My oldest son is studying him for his lit class though, and reading Orthodoxy. While I can't keep up with reading everything that Connor has to read for school any more, usually he is reading material I have read in the past.
So the chance to read A Year with G. K. Chesterton seemed an answer to prayer. I can do short, daily readings. And since it is a review product, I'll double up those readings, and by the time I am having to discuss Orthodoxy, I'll at least have a grasp of who this Chesterton guy really is.
From the publisher:
A Year with G. K. Chesterton daily brings this truth to life. And we are heir to the winsome, arresting, utterly original outpouring of Chesterton’s reasons for hope. During his lifetime, a host of perspectives clamored for his attention, but he saw nothing as vital and alive as Christianity. Readers of this book will find their faith strengthened and enriched, even as they see the many reasons why George Bernard Shaw called Chesterton “a colossal genius.”
A true anthology, the best of Chesterton’s many works are presented in concise, memorable selections. From New Year’s Day to New Year’s Eve, each page contains a passage of Scripture and myriad moments for reflection, appreciation, and laughter.I am loving this devotional. It is dated, and I just jumped in at October 22, a particularly short passage. I also ended up going back and reading one or two in a row from earlier in the year (because this is a review). In addition to the dated readings, there are also supplemental readings for fourteen special days, such as All Saints Day (today!). These special days are a combination of holidays (Good Friday, Christmas) and other events like a reading on Mary Magdalene (July 22) or one on George, Martyr, Patron of England (April 23).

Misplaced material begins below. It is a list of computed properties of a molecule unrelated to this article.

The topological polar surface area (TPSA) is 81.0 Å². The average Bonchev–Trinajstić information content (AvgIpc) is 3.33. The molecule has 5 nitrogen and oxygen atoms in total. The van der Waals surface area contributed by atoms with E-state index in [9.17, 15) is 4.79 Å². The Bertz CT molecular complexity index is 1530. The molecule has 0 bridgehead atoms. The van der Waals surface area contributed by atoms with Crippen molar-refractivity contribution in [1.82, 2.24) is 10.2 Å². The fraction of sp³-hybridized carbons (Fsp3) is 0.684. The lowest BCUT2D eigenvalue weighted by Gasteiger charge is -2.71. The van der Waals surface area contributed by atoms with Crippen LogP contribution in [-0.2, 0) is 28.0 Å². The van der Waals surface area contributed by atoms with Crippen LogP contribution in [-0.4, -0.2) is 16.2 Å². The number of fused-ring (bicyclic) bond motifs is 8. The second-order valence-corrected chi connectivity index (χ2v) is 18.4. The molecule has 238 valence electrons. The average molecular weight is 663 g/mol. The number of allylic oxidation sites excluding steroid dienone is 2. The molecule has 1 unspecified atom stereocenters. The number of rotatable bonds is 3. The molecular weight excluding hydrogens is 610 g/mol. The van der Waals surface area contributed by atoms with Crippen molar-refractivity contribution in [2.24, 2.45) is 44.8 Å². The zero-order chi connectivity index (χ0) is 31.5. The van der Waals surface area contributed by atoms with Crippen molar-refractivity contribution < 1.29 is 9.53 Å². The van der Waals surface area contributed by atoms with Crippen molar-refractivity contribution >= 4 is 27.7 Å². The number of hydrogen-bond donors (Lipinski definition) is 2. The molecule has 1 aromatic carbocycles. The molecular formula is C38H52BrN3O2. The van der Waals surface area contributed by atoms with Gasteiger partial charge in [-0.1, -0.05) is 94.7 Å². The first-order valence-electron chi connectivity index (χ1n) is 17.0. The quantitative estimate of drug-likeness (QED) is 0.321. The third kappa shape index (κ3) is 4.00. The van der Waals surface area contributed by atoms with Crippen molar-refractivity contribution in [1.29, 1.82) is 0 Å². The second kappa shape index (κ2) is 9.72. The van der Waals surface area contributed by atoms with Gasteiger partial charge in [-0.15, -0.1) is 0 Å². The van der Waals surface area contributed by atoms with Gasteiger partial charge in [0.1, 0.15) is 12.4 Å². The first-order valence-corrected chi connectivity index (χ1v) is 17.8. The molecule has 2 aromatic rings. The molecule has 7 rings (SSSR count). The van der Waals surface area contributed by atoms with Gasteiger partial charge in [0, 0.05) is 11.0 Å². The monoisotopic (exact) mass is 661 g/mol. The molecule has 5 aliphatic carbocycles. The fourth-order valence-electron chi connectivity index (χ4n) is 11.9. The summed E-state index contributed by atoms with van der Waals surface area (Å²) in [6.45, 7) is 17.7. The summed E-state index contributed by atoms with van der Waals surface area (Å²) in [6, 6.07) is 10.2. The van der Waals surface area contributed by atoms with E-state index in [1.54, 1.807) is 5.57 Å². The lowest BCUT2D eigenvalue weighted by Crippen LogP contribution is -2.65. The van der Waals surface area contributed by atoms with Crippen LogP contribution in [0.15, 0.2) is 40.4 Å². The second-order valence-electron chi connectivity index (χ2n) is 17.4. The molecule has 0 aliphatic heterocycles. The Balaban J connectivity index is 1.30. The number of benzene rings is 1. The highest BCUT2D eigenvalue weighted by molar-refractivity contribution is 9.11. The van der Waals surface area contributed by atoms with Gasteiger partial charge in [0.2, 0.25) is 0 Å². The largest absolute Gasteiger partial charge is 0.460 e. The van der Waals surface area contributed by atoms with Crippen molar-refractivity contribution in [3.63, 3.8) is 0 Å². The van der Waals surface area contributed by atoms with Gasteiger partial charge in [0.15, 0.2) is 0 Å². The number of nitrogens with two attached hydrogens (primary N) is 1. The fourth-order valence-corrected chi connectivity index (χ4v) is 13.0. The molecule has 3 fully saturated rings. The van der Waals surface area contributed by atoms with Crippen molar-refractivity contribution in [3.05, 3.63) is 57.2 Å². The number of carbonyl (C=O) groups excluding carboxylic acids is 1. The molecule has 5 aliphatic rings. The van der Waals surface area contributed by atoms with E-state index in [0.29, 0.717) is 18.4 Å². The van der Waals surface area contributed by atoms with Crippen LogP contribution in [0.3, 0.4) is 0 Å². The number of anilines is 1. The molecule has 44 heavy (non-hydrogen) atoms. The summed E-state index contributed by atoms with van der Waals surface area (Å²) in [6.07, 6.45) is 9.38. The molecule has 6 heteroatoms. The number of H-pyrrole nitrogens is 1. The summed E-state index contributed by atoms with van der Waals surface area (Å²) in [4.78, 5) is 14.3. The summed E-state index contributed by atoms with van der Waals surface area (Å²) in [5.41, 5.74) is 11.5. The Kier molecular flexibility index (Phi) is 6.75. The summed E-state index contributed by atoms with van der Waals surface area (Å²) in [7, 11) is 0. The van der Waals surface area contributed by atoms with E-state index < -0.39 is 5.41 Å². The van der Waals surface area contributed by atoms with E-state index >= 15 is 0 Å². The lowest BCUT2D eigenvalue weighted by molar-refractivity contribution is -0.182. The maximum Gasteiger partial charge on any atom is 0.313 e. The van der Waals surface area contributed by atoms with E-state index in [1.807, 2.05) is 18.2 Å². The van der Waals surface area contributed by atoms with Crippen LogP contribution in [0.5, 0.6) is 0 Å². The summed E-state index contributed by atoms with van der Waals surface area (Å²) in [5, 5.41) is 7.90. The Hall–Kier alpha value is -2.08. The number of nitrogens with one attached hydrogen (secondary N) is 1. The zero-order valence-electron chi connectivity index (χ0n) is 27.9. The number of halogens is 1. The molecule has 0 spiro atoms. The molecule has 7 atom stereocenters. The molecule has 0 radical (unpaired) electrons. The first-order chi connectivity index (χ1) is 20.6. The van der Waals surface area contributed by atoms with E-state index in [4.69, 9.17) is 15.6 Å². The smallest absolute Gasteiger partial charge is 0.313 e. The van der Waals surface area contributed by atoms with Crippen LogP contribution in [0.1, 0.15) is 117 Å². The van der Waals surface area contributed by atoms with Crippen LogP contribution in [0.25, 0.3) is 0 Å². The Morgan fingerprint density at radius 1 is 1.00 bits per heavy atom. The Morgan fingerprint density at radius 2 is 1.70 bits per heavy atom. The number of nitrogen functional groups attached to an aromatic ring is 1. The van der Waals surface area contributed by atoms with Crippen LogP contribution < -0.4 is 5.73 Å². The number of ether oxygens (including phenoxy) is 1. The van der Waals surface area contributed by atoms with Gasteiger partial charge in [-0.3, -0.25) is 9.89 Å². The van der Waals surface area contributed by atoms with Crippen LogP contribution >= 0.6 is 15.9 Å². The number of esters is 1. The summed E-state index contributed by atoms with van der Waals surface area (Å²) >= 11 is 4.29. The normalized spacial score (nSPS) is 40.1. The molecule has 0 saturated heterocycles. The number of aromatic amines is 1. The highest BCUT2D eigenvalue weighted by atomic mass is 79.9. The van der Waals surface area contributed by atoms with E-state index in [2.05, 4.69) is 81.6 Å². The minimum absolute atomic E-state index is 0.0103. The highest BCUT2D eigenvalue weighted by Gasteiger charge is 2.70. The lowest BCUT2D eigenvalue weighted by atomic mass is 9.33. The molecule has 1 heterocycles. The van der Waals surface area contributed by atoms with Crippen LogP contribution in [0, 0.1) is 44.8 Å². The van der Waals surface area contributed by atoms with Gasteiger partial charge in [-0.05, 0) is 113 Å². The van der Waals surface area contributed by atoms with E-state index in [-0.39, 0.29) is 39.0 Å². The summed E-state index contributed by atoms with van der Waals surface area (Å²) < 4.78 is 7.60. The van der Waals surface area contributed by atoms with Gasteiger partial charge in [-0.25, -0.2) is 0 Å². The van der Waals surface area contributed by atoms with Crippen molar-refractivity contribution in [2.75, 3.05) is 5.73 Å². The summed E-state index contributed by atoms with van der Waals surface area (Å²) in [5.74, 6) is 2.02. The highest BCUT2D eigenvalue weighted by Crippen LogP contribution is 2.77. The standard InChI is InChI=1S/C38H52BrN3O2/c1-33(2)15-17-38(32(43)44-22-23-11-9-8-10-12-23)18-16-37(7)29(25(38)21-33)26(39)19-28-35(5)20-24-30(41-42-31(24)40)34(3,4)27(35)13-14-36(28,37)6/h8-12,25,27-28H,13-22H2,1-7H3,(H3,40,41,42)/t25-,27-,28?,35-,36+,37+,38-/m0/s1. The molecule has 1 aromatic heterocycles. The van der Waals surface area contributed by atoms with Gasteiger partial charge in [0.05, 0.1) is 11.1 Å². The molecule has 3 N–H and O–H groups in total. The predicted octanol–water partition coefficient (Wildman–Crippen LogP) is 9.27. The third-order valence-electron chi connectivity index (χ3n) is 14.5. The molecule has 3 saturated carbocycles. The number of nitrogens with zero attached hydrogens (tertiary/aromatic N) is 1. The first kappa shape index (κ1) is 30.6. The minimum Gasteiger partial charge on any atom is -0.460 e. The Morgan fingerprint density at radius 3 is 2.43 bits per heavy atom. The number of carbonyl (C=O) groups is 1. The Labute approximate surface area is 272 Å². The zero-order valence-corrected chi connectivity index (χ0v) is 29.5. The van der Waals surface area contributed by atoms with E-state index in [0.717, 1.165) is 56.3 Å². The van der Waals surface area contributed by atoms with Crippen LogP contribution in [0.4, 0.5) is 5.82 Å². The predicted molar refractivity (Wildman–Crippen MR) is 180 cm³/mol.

The daily readings are mostly set up the same, with a Bible verse in NKJV, a generally brief comment/introduction from Kevin Belmonte (the editor of this title), a passage from a work (or two) of G. K. Chesterton, and some events that happened on that day (or month) in Chesterton's life.
While the basic set-up is the same, you definitely see a wide variety in the content, both in the subject matter and in the style. Some days the selection is brief, some are much longer, and there are poems and hymns in there too. Some days include other people's writings about Chesterton, and I found I really liked those. The subtitle hints at the variety -- "365 Days of Wisdom, Wit, and Wonder."
My take: I love this. Most of the entries I've read leave me with something to ponder. Occasionally, what I am pondering is "why is this in here?" Not generally though. I can't say I necessarily feel prepared to discuss Chesterton with my son at this point, but this book has lessened the intimidation I feel about taking on one of his real works.
Disclaimer: As a Booksneeze Blogger, I did receive this book for free from Thomas Nelson. All opinions are my own. No other compensation was received. For more about my take on reviews, visit my blog post here.